But I could feel an uncertainty in the air. “Well…” I told him everything. About how we first interacted. How we had to get over our past history and become a team. I explained somewhat about the Jenny situation. About how Jeremy had been chewed out by his coach; reminding Ken that we all labelled his coach as a screamer. I didn’t mention about Jeremy’s dad. It wasn’t my place to say; but that Jeremy couldn’t take it anymore and exploded. It was a wrong place, wrong time kind of moment with Jenny.
“Yeah. But it still doesn’t mean he should say what he did about Jenny. I can’t believe you just let that slide,” Ken said as he turned onto my street.
“I didn’t, Jeremy apologized to me about it. He explained and apologized for everything that needed an apology. Jeremy is actually a good guy. He just didn’t have the best role
models to follow.” Ken looked like he was about to argue again, “We had coach, our parents, us guys; we were the lucky ones.”
Ken nodded. He didn’t say anything because he knew he couldn’t refute that last statment.
“You forgot the most important detail,” Jeremy said while leaning forward hooking his hands onto the sides of our seats.
“Dude. I thought you were out?” I said startled for the sudden noise.
“What detail?” Ken asked.
“My dad. My dad is a real piece of work. Since the age of six, I have been a verbal punching bag for him. I can’t remember once hearing a nice thing, regarding me, come out of his mouth.”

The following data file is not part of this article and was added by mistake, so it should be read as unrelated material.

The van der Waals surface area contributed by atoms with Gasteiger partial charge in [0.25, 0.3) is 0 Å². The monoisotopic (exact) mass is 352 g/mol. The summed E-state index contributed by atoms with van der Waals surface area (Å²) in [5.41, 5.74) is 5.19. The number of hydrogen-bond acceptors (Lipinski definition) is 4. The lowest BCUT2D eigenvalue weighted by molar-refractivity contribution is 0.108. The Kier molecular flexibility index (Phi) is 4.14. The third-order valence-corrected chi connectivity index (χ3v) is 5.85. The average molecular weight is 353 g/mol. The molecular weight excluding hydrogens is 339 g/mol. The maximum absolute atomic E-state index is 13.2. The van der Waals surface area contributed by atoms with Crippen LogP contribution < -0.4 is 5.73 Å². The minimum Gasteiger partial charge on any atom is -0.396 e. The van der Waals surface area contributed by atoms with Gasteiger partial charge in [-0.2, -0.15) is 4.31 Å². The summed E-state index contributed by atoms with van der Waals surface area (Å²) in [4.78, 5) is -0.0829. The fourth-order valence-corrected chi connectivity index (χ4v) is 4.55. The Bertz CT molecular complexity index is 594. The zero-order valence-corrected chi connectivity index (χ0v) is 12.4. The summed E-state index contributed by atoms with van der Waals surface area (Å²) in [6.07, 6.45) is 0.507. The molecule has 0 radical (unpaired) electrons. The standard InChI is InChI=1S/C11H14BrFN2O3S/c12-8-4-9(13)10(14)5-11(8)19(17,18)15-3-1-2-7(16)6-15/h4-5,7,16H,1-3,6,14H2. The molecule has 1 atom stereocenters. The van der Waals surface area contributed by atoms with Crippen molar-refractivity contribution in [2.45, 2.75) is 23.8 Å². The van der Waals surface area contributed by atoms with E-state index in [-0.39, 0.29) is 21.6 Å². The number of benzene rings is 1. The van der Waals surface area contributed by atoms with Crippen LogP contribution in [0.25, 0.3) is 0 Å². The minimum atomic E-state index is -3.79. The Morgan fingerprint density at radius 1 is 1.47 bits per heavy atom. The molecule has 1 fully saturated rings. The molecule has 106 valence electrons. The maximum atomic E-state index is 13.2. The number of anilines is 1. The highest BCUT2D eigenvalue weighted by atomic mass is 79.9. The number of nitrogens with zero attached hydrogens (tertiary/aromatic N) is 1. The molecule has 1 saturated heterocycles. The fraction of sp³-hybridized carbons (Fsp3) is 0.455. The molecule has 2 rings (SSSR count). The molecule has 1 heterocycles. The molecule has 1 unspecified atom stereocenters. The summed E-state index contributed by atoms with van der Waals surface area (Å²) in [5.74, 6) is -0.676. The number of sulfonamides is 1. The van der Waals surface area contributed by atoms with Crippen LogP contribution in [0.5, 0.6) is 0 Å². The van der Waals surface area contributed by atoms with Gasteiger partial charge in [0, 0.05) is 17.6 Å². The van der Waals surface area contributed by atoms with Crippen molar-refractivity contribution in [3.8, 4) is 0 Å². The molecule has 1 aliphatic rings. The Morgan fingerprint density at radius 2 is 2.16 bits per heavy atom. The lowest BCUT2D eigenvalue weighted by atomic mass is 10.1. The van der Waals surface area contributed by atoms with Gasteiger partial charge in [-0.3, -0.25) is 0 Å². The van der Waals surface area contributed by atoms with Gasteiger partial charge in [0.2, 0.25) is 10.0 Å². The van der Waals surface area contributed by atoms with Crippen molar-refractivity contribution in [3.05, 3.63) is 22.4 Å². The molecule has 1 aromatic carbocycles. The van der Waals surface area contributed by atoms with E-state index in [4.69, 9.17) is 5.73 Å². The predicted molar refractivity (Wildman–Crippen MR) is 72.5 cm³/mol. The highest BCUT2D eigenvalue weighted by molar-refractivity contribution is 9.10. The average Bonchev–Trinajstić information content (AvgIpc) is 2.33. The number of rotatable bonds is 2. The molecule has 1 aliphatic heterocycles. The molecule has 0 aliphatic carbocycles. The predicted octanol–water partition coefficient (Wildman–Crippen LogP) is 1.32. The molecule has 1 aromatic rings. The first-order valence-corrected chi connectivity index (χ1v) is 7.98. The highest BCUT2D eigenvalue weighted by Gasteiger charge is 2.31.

‘That’s something I didn’t know. Wow. Since six years old…’
“The day with Jenny, I had just gotten an earful from my dad. About how I was an embarresment to him, and that I should just stop living,” Jeremy paused, probably recalling that day.
I looked over at Ken; Ken looked embarressed, probably because of his first intial idea of Jeremy.
“Then you need to add on what my coach had told me right after. Of course my old buds were present for that screaming match. I was so embarressed that I wanted to turn
attention away from me. And…well you know…Jenny was the first person I saw. If I get the chance I will apologize to her in person. I should have never said that to her. I felt like my old man after that day; using words to degrade someone. I wish I could erase that day from everyone’s mind.”
Ken was silent as he pulled into the driveway.